I would say the biggest thing that has changed is that it is now quite comfortable to be a woman, even if you are among a very small number of women in the room, because the academic culture has changed, and people have been trained to be—what is the correct word?—gender inclusive and gender welcoming, and so it’s nice not to be an oddity. There were times in the past when sometimes it wasn’t always so comfortable, and I no longer feel discomfort in being a woman in the field. And I also see as being part of my role, being a role model for other women. And where it’s especially come across sometimes is actually in foreign countries, because we forget that the United States has had this influx of women into security studies, but in other countries, including China, including Russia, there has not been that influx of women to the top. And so it is not uncommon where I will have given a talk somewhere—Japan also—and a young graduate student or an assistant professor who is a woman will come up to me and say, Thank you, because we need you as a role model.
Marten: So that’s nice being at Barnard, that I—
Q: Yes, continues that. And your early mentors were so important, and now you’re in that role, so—
Marten: Yes. I’ve got to say that many of my early mentors were men. And so I don’t—
Q: Yes. Well, there weren’t—
Marten: Yes. I don’t believe that only women can be mentors to women. Although I had a very important female mentor too, and that’s Lynn Eden, who has had a research administrative role at CISAC. She just retired this past year. And she was one of the people—she gave fantastic comments on my dissertation, and she was always very supportive. And so having somebody who was a powerful woman there in the environment was also very good.
And I worked with Condi [Condoleezza] Rice. She and I have not always seen eye to eye on policy questions, and I didn’t get to take any classes with her because she was on leave so much during the time that she was at Stanford, but I took a directed reading with her, and she gave me really good feedback on one of the chapters of my dissertation. Something that was called the Nuclear History Project, that David Holloway was involved with, invited a bunch of scholars from other places—I mean, I just keep on remembering all these wonderful opportunities I had— brought in scholars from all over the place to discuss the chapter that I had on Soviet reactions to the Schlesinger Doctrine. And Condi Rice was one of the people who gave me really good feedback on that. And so she was a role model and a mentor also.
Q: Well, I’m so glad you didn’t go to law school.
Marten: Me too! Although I bet I would have had other good stories to tell if I had.
Q: It’s true, it’s true.
Marten: I think you make your own success, and a lot of it is being in the right place at the right time and making something of it when you have that opportunity. And so just putting yourself out there and being engaged and being involved makes the success happen.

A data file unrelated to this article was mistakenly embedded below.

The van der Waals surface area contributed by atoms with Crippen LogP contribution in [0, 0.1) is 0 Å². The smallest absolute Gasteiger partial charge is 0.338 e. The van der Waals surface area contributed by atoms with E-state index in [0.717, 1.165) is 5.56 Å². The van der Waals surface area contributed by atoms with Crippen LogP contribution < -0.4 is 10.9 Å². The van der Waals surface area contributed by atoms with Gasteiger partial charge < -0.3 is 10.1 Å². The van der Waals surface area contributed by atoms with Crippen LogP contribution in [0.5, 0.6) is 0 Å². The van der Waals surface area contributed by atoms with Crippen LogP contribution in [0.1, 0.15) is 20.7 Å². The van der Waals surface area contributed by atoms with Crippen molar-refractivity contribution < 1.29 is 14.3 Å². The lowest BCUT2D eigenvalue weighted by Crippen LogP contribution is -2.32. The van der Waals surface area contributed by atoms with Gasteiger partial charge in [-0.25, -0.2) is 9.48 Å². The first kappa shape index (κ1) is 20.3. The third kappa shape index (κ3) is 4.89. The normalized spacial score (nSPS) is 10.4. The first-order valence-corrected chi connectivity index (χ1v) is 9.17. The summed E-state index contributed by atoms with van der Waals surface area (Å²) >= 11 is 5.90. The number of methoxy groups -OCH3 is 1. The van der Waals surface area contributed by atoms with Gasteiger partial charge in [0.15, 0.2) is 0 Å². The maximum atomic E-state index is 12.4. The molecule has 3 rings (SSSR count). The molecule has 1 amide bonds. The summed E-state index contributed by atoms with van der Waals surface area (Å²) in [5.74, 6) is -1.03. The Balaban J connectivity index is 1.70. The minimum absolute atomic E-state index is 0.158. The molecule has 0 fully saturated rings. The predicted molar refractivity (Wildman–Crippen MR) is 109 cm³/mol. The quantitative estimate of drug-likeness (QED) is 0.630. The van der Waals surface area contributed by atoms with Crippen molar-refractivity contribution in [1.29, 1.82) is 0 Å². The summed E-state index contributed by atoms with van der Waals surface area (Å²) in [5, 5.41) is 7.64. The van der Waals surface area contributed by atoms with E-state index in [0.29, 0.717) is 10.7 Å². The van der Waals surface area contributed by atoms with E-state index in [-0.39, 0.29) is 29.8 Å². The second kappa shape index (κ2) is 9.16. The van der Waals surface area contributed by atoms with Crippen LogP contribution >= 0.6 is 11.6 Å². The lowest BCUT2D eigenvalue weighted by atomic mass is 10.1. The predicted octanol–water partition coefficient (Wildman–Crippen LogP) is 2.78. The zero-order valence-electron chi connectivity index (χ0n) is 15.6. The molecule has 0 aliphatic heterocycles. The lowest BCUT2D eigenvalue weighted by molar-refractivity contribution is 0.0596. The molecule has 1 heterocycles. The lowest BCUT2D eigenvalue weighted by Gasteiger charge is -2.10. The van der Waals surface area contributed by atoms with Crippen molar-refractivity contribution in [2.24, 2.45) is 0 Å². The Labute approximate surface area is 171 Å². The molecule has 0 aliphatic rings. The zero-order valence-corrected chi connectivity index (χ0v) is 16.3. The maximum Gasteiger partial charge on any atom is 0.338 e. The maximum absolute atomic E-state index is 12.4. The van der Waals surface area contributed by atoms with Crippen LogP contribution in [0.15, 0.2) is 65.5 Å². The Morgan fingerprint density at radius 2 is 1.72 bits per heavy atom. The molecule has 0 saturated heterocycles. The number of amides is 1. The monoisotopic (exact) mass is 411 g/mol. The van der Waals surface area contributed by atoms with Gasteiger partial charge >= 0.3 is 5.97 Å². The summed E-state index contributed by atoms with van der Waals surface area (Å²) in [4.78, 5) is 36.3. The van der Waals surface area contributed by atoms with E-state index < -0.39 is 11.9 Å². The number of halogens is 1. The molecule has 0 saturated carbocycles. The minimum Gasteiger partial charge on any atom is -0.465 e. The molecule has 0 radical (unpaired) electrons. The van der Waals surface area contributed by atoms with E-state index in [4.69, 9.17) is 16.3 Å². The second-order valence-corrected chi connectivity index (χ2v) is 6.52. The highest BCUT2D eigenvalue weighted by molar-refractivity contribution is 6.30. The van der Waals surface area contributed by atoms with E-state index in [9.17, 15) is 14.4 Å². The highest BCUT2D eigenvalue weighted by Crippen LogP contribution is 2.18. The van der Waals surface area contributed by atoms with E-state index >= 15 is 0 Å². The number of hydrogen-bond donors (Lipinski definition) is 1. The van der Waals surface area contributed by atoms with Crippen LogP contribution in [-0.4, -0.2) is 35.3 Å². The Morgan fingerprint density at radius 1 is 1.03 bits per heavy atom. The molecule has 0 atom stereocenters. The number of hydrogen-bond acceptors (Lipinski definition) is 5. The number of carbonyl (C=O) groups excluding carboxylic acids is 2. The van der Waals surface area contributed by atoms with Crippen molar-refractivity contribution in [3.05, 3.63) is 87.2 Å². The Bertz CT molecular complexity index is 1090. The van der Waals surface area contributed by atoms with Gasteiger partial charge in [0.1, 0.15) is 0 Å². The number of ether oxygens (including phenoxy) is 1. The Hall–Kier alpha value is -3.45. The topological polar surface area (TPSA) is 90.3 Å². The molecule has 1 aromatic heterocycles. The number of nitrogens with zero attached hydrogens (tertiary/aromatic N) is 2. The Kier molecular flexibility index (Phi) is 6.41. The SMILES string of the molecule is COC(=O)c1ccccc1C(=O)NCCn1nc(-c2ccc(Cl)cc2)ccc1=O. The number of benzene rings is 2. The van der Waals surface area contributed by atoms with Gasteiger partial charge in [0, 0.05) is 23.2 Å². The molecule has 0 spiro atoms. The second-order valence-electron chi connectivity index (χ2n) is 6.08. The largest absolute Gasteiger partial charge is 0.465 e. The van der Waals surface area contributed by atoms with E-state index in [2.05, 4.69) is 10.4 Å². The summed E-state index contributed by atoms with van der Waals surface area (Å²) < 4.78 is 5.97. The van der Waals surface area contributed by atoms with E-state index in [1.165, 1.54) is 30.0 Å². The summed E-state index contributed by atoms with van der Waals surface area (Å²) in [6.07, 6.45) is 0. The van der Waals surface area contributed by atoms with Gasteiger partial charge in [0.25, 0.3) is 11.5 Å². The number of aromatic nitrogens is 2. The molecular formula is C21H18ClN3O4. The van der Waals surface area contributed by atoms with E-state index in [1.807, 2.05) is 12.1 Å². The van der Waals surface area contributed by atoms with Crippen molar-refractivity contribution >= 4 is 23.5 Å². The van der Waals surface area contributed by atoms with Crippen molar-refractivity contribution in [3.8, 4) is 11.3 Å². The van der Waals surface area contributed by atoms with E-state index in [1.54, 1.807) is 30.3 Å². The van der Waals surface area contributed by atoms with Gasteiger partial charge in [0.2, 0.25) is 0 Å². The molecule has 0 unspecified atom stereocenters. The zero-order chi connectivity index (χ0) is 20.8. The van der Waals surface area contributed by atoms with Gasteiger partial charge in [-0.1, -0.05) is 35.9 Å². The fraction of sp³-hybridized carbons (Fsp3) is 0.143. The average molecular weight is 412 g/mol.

Q: So what’s next for you research-wise and interest-wise, how you’re going to continue making a difference in the future?
Marten: Yes. Well, I am not working on a book at the moment, but next year I will have a leave from Barnard, which I’m very much looking forward to. One of the things I’m working on is trying to get up to speed on cyber conflict issues. And so I am trying to work my way through an online Harvard course that is called CS50, I think. I’m not sure that’s the right name of it. It’s incredibly hard. But every time I’m—
Q: It’s a computer science course, like a—
Marten: Yes. They move at just this clip that you would not believe. It’s all about learning to code in C, but because it’s Harvard, it’s also sort of the analytic properties behind this. And then I get distracted with other things. So I’ve only done the first three weeks of the class, and I still haven’t finished the third week problem set. But every time I manage to get one of those problems, it’s like, Yes! I can do this.
Marten: Because I don’t have a quantitative way of thinking about the world. I haven’t had to use my quantitative brain for quite some time. It’s really cool to say, Yes, I can do this. And I don’t think I need to know how to code to be able to say things that have value in thinking about strategy as it relates to cyber conflict in the future, but being able to know something about coding gives me that extra little bit of credibility, so I think it’s worth doing.
So that’s one of the things I’m working on. And it sort of relates to this whole question of, Is what happened during the Cold War relevant? One of the things I want to understand is, did Cold War conflict have anything to tell us about the possibly of conflict that uses cyber weapons, or have cyber weapons changed the game so much that what we learned during the Cold War is no longer relevant? So that’s one thing.
Q: Oh, that’s interesting.
Marten: I’m continuing to have an interest in current events, in terms of Russian foreign and security policy. I’m reluctant right now to write a book on Russian current events because I’m afraid that there is a good possibly that things might change drastically in one way or another in Russia unexpectedly, and that would leave the book completely out of date. And so many people have written books about Putin, I’m not sure what I would say that they haven’t said already. So I don't think I want to write a book on current events in Russia. But I am starting to think about a book on the lessons of the Cold War for current conflict scenarios. And if things get better with Russia, it might also be what the Cold War has to teach us about other conflict scenarios, like with China.